HOBBIES ARE GOOD FOR YOUR HEALTH

Do you have a hobby? Hobbies can give meaning and purpose to your life in retirement. As Robert Putnam points out in his book, Bowling Alone, it’s easy to discount the importance of hobbies and social engagements. Putnam details the widespread decline in civic engagement, from PTA memberships to neighborhood potlucks and bowling leagues. Over a couple of generations, Americans have misplaced the concept of free time.

SPECIAL PLANS FOR YOUR SPECIAL PEOPLE

Lily is a beautiful, active and full of personality toddler who happens to have Down syndrome. Lily’s parents and I have been friends for years and I have the continuing pleasure of watching Lily and her siblings grow up. While Lily is becoming a physical therapy rock star and hitting all her milestones in a timely fashion, her parents have started planning for the future.

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WHY WE ENJOY OUR HOBBIES

The Merriam-Webster dictionary defines a hobby as “a pursuit outside one’s regular occupation, engaged in especially for relaxation.” Hobbies include anything from playing a musical instrument to gardening, bird watching or sewing. A hobby is a way of focusing on something you enjoy just for the sake of that enjoyment. It may also be a way to clear your mental palette. You could be stressed out by a situation at work or the challenges of raising children and need an escape.

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pollution or toxic fumes. The latter can damage the lungs when inhaled and make them vulnerable to infection. Habits such as smoking or alcoholism are risks as well. If your immune system is weakened, it is harder to fight off infection. This is true for people who have HIV/ AIDS or who have had an organ transplant. Recovering from major surgery or a serious injury where you are bedridden and/or have difficulty coughing can lead to pneumonia. Finally, people with debilitating illnesses such as COPD, asthma, heart disease, emphysema and diabetes, by virtue of being in a weakened state, may be at risk of the disease.


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PNEUMONIA CAN BE SERIOUS

Symptoms of pneumonia vary according to the cause but usually include malaise or feeling weak; coughing; green or yellow sputum; pain in the chest; confusion; fever and chills; and shortness of breath. The signs may differ in older persons; they may not be as specific. Often someone thinks she simply has a cold or flu until the pneumonia is far advanced. An older person may not have a fever or may simply be sleepy and lethargic. They may lose their appetite or they could suffer from dizziness and a fall, all because of an infection in the lungs.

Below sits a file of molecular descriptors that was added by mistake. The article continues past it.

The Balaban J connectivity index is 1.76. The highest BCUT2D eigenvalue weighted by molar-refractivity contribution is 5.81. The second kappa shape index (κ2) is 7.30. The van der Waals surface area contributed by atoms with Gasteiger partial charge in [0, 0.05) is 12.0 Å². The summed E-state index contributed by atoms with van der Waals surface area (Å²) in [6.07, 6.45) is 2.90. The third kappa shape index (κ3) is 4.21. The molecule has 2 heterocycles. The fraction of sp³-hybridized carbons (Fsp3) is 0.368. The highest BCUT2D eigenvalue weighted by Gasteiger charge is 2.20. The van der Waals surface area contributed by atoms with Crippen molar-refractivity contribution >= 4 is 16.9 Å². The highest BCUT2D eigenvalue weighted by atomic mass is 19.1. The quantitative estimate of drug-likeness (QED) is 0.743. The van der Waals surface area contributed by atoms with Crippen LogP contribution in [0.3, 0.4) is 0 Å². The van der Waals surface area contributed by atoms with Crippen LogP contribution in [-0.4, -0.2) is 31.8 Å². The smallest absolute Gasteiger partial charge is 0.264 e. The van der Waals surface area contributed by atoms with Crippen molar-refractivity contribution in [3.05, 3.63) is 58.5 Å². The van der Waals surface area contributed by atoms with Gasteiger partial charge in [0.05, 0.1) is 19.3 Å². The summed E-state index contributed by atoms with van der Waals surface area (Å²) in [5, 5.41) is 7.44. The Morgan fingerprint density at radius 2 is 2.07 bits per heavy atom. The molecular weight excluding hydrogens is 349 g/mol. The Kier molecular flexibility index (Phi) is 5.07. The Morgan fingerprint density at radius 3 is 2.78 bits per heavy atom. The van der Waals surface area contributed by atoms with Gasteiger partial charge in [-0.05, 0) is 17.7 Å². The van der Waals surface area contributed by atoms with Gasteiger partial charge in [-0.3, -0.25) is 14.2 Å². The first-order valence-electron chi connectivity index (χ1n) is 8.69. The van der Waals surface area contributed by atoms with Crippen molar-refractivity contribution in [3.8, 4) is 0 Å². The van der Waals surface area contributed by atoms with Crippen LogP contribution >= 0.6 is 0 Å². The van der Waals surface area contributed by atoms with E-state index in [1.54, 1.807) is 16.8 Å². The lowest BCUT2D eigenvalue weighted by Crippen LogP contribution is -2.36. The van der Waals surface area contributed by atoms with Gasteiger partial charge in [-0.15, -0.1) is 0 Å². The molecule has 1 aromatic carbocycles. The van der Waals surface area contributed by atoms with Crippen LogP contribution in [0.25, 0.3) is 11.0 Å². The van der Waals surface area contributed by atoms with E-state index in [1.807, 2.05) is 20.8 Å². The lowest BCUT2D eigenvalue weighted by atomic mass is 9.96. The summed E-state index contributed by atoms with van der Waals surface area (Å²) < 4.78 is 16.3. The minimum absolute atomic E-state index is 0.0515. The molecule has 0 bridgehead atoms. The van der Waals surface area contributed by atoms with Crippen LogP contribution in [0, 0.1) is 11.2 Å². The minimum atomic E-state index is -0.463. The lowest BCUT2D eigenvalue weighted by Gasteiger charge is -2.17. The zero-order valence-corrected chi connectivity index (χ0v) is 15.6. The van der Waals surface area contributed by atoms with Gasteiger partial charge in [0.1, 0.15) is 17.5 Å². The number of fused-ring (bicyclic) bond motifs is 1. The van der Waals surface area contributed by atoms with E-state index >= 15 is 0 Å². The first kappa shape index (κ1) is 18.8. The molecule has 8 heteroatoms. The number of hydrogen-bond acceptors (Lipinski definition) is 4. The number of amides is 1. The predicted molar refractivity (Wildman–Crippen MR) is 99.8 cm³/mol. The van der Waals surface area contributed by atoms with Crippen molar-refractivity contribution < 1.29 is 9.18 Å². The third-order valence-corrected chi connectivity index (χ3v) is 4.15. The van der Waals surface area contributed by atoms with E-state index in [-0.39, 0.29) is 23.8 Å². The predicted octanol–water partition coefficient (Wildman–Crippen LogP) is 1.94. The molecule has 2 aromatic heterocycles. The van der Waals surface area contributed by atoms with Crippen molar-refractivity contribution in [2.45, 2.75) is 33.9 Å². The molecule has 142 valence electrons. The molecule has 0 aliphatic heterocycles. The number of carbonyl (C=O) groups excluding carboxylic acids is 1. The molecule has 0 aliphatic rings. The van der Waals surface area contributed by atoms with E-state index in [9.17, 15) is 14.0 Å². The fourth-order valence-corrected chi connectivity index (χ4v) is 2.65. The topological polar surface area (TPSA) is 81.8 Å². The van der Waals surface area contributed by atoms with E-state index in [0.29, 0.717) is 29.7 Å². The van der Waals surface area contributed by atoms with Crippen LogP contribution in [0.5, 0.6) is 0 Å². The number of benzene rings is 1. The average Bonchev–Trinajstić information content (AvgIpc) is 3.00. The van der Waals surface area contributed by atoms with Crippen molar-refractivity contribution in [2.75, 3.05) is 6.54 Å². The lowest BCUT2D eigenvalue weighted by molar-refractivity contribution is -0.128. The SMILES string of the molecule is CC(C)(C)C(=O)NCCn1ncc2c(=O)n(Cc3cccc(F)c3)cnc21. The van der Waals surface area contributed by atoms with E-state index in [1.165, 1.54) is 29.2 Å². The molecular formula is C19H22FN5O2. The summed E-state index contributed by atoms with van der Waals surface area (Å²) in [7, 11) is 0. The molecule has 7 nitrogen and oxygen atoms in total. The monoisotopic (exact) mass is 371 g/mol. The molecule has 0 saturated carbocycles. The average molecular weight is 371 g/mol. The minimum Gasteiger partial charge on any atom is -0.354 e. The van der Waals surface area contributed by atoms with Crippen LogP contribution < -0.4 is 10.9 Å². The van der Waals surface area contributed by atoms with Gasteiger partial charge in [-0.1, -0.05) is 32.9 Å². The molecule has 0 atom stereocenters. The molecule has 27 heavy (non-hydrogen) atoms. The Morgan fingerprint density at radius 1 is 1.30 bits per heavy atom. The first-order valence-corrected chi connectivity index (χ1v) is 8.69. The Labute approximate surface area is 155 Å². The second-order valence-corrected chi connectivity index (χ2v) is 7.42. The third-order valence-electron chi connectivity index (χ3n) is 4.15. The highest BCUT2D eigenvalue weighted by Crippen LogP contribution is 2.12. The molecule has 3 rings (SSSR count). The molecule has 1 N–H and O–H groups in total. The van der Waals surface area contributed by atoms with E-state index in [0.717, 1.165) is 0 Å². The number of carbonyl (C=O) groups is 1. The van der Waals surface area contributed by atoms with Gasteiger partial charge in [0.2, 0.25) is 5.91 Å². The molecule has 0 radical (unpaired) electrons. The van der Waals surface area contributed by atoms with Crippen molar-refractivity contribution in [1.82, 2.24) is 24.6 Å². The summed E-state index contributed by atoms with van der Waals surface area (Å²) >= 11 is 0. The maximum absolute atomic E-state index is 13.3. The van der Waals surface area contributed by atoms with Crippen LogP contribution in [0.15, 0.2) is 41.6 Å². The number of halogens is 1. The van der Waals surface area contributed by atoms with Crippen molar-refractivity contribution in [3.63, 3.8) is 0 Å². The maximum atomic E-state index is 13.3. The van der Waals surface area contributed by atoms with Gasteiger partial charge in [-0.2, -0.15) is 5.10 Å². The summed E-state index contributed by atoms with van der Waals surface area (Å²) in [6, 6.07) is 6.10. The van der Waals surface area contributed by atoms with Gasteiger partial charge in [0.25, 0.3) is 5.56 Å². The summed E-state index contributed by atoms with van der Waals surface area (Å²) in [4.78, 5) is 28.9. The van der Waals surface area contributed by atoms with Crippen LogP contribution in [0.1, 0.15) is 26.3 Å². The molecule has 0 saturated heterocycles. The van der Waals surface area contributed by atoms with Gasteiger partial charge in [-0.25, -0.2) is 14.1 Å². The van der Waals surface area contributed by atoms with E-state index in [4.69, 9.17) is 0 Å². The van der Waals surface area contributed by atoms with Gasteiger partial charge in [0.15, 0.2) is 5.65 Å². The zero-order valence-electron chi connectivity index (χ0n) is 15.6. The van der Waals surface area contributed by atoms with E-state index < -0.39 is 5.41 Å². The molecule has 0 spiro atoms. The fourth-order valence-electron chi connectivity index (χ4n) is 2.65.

Although pneumonia may be caused by numerous organisms, in the elderly it is usually the result of infection from the streptococcus bacteria or a virus. Viruses result in about 50 percent of pneumonia infections in the general population.


Antibiotics are used for bacterial infections. For a viral infection, occasionally anti- viral meds are used, but generally this type of infection is treated by rest, good nutrition and plenty of fluids.


People older than 65 years of age are most at risk of getting pneumonia. Other risk factors include substances in the environment, such as dust, chemicals, air

JEAN JEFFERS

Jean is an RN and a freelance writer. She is a staff writer for Living Well 60 Plus and Health & Wellness magazines. Her Web site is at

www.normajean.naiwe.com

more articles by jean jeffers

Pneumonia is a serious disease, particularly for the aged and infirm. In the elderly population, pneumonia remains the single most common cause of death from an infectious disease. In 2010, pneumonia, combined with influenza, was the eighth leading cause of death in the United States, according to the National Center for Health Statistics. And the Centers for Disease Control and Prevention reports one out of 20 adults who get pneumonia dies from it.


According to the American Lung Association, pneumonia is an inflammation of the lungs usually caused by bacteria, viruses, fungi or other organisms. The inflammation results in an outpouring of fluid in the infected part of the lungs. Blood flow is diminished in the affected part of the lung or lungs, meaning oxygen levels in the bloodstream can decline. The complications resulting from pneumonia in the elderly can be life-threatening, from low blood pressure and kidney failure to bacteremia, an infection that spreads to the bloodstream.


Elderly adults may be more susceptible to pneumonia for several reasons: Seniors may already be suffering from comorbid conditions such as heart disease, meaning they don’t tolerate infection as well as younger people. Also, aging causes a decrease in the immune system response, so an elderly person’s defenses are weaker. Some virulent organisms can be worse in older people.